Jetpack's module loader should restrict module-loading based on privilege-reducing manifest metadata



9 years ago
9 years ago


(Reporter: avarma, Assigned: avarma)


Dependency tree / graph

Firefox Tracking Flags

(Not tracked)



(5 attachments, 1 obsolete attachment)



9 years ago
In 0.8, we're going to log warnings when one module requires another that isn't expected; once we iron out the edge-cases and other user concerns, we'll change the warning to a thrown exception.

The privilege-reducing manifest metadata added to harness-options.json by bug 572020 should be used to determine the dependency graph.

Also, we need to implement a way for this metadata to be ignored for special cases, such as the test runner, which looks for "test-*" files and requires them dynamically.


9 years ago
Depends on: 572020


9 years ago
Assignee: nobody → avarma
Also see bug 591525.
OS: Mac OS X → All
Hardware: x86 → All
Target Milestone: -- → 0.8


9 years ago
Depends on: 592097
Priority: -- → P1
Here's a preliminary patch, thanks to Atul's awesome helper functions. It passes manual testing, but:

 1: the WARNING it emits (via dump()) is not very noticeable.. is there a better way to announce this sort of problem?
 2: no tests yet, although the existing tests mostly still work
 3: existing tests provoke a lot of WARNINGs as they require() modules that aren't in the manifest, because the manifest scanner doesn't look at test cases. We either need to change the manifest scanner to find them, or suppress these checks when A: unit tests are being run and B: the require() is coming from a unit-test module. We must make sure that regular modules cannot declare themselves to be unit-test modules to escape the manifest checks.
oops, hit the button before adding comments :).

So that comment#3 patch adds a unit test, which works by attaching some counters to the globals (made available to all modules) that the new manifestChecker increments each time it decides to reject a require(). The unit test then reaches into the Packaging object (which is also available to all modules, for now) to tweak the manifest contents, to allow it to require() certain modules, and checks that the counters are incremented or not.

I feel we should stop letting all modules access Packaging, since if this unit test can manipulate the manifest, other modules could too, letting them bypass the limitations that the manifest was supposed to be enforcing. Atul had a great idea, to make the Loader (and, by extension, Packaging) be part of the bundle you get when you do require("chrome"), or at least to make access to the Loader/Packaging be mediated by a require() statement (which could then be restricted by the manifest).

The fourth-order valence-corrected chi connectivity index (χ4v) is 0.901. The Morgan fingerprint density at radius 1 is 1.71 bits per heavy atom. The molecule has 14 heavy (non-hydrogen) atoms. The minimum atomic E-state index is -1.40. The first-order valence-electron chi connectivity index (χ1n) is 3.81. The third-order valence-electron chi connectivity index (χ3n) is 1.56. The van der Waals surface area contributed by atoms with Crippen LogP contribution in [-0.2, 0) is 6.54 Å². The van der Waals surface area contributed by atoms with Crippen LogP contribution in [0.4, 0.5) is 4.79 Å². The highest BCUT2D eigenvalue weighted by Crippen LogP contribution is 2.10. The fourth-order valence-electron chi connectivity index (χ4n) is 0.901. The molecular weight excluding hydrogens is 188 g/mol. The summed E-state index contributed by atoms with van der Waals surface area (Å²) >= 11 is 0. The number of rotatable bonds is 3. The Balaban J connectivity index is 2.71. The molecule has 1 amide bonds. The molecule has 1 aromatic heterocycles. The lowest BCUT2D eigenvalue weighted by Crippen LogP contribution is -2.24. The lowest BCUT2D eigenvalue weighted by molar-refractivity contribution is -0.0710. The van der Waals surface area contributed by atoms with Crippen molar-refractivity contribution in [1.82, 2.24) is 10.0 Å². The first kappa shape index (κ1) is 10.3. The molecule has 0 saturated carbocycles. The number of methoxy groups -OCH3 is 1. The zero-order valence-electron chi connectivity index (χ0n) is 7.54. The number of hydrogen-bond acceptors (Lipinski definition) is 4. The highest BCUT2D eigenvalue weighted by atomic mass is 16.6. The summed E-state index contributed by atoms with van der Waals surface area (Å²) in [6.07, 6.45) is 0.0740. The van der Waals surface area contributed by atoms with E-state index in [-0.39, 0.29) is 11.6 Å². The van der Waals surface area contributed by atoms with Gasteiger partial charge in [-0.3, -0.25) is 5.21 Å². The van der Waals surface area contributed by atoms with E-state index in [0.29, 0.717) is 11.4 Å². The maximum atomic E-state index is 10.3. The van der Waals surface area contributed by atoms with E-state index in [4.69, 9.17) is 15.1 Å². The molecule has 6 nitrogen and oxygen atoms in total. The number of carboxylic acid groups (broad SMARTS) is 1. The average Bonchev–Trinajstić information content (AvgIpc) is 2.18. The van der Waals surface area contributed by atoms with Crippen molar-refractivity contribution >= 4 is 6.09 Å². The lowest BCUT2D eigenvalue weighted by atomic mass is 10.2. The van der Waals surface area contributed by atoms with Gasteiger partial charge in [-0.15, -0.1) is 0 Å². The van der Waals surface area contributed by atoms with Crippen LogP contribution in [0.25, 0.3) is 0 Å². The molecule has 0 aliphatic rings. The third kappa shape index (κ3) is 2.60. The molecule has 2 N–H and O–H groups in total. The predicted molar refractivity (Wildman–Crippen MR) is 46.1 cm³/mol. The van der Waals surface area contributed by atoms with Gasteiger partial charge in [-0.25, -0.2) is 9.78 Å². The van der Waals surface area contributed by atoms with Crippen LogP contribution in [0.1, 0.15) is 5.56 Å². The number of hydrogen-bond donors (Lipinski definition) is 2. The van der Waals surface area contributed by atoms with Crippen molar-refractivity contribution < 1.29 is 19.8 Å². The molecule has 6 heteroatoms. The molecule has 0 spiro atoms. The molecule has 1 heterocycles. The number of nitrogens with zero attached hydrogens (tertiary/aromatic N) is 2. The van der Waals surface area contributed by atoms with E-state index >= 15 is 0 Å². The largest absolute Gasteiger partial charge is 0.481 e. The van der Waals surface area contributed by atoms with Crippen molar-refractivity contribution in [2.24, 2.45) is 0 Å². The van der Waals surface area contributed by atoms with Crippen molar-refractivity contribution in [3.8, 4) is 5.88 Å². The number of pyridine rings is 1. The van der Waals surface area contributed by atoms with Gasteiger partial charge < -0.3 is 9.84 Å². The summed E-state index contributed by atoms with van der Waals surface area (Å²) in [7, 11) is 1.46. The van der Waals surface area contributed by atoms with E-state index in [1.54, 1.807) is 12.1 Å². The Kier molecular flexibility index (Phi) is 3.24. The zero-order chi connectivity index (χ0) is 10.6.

Fundamentally, unit test modules need to be given slightly more access than normal modules, probably by having the packages/test-harness/lib/harness.js provide different options to the Loader it creates than the usual python-lib/cuddlefish/app-extension/components/harness.js does.

With this patch, all unit tests still emit tons of "undeclared require()" warnings, either when the main "unit-test.js" loads the test file, or when the test files load specific modules under test. Adding manifest-scanning to the test files would address the latter, but wouldn't help the former, since unit-test.js is scanning for modules to require() at runtime (exactly the sort of unreviewable behavior that we're trying to prevent with the manifest).

So I think that part of the "special powers" that test modules should get is the ability to turn on/off the undeclared-require() checking. It could be turned off by default for unit tests, but test-manifest.js needs to turn it back on briefly to do its job.

Comment 5

9 years ago
Cool. With respect to manifest-scanning for the test files, I've actually filed this as bug 593177 and submitted a patch for you to review.

Comment 6

9 years ago
Comment on attachment 472085 [details] [diff] [review]
emit warning when require(X) is called but X is not on the manifest